The sudden death of Australian spinning legend Shane Warne shocked the cricket fraternity.

Warne, 52, died on Friday (March 4) of suspected heart attack. He was found unresponsive in his villa in Thailand and, despite all the efforts of the medical staff, could not by revived.

On the sidelines of the second day’s match between India and Sri Lanka as part of the ongoing Mohali test, India’s head coach Rahul Dravid grieved Warne’s unfortunate death and said it was a personal loss and that we would remember the great leg-spinner player as long as the game is played.

“I had the privilege and honour to play against Shane Warne. More importantly the great privilege of getting to know him personally and playing with him and alongside him as a colleague, I think that will probably be one of the highlights of my cricketing career,” Dravid said in a video posted by BCCI on Twitter.

“Even if you didn’t meet him very often, he would make it feel like this was personal. It really feels like a personal loss. It’s something that really hurts; it’s sad. As long as the game is being played, someone like Shane Warne and Rodney Marsh will always be remembered,” he added.

Shane Warne’s death news came less than 24 hours after another Australian legend, Rod Marsh, died of a heart attack.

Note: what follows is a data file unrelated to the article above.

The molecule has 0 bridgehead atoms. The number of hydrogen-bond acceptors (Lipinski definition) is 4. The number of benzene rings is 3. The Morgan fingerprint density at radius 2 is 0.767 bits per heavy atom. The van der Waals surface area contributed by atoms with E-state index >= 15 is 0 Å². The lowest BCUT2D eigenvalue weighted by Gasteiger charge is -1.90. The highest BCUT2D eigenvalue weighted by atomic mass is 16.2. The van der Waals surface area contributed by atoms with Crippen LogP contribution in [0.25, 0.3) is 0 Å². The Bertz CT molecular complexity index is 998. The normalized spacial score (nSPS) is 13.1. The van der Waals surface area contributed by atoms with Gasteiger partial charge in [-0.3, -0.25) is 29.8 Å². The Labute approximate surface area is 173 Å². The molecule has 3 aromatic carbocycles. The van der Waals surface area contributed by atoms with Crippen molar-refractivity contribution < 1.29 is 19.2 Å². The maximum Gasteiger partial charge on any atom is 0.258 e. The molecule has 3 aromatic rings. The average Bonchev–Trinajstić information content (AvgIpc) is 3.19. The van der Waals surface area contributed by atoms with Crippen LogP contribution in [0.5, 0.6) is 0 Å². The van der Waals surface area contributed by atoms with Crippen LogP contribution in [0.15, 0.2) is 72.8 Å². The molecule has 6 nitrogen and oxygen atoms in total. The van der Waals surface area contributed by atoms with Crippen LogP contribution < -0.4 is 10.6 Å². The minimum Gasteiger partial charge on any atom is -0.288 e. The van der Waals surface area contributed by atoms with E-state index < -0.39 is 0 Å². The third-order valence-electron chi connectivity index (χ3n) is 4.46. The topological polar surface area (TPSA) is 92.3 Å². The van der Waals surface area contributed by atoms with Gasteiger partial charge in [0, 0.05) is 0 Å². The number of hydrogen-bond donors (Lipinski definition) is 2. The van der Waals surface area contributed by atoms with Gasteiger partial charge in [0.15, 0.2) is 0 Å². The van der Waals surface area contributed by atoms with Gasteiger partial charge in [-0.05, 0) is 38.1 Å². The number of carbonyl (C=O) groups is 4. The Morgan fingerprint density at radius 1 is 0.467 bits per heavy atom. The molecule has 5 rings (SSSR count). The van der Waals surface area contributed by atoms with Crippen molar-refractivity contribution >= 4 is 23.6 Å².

“Really sad day for the game of cricket. To lose two legends in two days, people who truly made the game what it is and truly loved the game, is indeed a deep loss. Our thoughts are with both the families, their friends and may their souls rest in peace.

“I didn’t know Rod that well, I met him a few times. But grew up watching a lot of Rodney Marsh and hearing a lot about him,” said Dravid.

Rahul Dravid had shared the dressing room with Warne at Rajasthan Royals in the IPL 2011 after playing against each other in international cricket.

Read More : Rajasthan Royals pens down a heartfelt note to pay tribute to ‘King of Spin’ Shane Warne

“Just to get to know him personally a lot and speak about him as a great cricketer and rightly so; we all know a lot about that. “I think for me what will remain just is the memories of the friendship, of the times we spent together off the field and just the ability to connect. I think that was what was great about Shane Warne,” Dravid said.

Shane Warne played 145 Tests and 194 ODIs between 1992 and 2007 and claimed a total of 1001 wickets during his illustrious career. He played a key role in Australia’s 1999 World Cup triumph.

Leave a Reply